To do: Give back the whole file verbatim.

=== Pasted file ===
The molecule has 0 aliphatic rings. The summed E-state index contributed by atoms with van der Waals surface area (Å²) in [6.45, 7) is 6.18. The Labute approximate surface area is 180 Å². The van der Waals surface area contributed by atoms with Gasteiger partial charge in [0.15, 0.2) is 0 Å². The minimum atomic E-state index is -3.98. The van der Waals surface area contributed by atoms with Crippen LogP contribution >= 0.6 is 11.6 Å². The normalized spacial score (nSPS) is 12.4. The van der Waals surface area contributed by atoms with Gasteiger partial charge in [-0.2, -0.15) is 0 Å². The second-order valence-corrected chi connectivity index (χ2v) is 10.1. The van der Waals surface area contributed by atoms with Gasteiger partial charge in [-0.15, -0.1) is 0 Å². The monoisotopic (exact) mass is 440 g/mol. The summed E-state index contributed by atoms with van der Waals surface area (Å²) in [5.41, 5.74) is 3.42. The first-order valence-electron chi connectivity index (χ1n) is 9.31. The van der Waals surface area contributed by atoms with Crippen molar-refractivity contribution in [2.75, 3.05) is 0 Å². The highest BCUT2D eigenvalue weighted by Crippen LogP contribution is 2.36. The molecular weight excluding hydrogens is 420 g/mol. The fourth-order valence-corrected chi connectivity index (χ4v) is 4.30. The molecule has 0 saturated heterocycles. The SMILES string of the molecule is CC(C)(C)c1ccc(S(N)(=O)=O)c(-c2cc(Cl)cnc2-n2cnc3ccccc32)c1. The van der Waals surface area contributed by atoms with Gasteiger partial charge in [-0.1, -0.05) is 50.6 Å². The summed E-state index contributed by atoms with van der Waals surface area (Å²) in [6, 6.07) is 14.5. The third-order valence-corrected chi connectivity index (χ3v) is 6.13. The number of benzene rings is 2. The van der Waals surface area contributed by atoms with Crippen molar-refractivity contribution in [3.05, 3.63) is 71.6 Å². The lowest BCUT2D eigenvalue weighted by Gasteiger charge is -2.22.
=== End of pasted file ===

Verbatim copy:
The molecule has 0 aliphatic rings. The summed E-state index contributed by atoms with van der Waals surface area (Å²) in [6.45, 7) is 6.18. The Labute approximate surface area is 180 Å². The van der Waals surface area contributed by atoms with Gasteiger partial charge in [0.15, 0.2) is 0 Å². The minimum atomic E-state index is -3.98. The van der Waals surface area contributed by atoms with Crippen LogP contribution >= 0.6 is 11.6 Å². The normalized spacial score (nSPS) is 12.4. The van der Waals surface area contributed by atoms with Gasteiger partial charge in [-0.2, -0.15) is 0 Å². The second-order valence-corrected chi connectivity index (χ2v) is 10.1. The van der Waals surface area contributed by atoms with Gasteiger partial charge in [-0.15, -0.1) is 0 Å². The monoisotopic (exact) mass is 440 g/mol. The summed E-state index contributed by atoms with van der Waals surface area (Å²) in [5.41, 5.74) is 3.42. The first-order valence-electron chi connectivity index (χ1n) is 9.31. The van der Waals surface area contributed by atoms with Crippen molar-refractivity contribution in [2.75, 3.05) is 0 Å². The highest BCUT2D eigenvalue weighted by Crippen LogP contribution is 2.36. The molecular weight excluding hydrogens is 420 g/mol. The fourth-order valence-corrected chi connectivity index (χ4v) is 4.30. The molecule has 0 saturated heterocycles. The SMILES string of the molecule is CC(C)(C)c1ccc(S(N)(=O)=O)c(-c2cc(Cl)cnc2-n2cnc3ccccc32)c1. The van der Waals surface area contributed by atoms with Gasteiger partial charge in [-0.1, -0.05) is 50.6 Å². The summed E-state index contributed by atoms with van der Waals surface area (Å²) in [6, 6.07) is 14.5. The third-order valence-corrected chi connectivity index (χ3v) is 6.13. The number of benzene rings is 2. The van der Waals surface area contributed by atoms with Crippen molar-refractivity contribution in [3.05, 3.63) is 71.6 Å². The lowest BCUT2D eigenvalue weighted by Gasteiger charge is -2.22.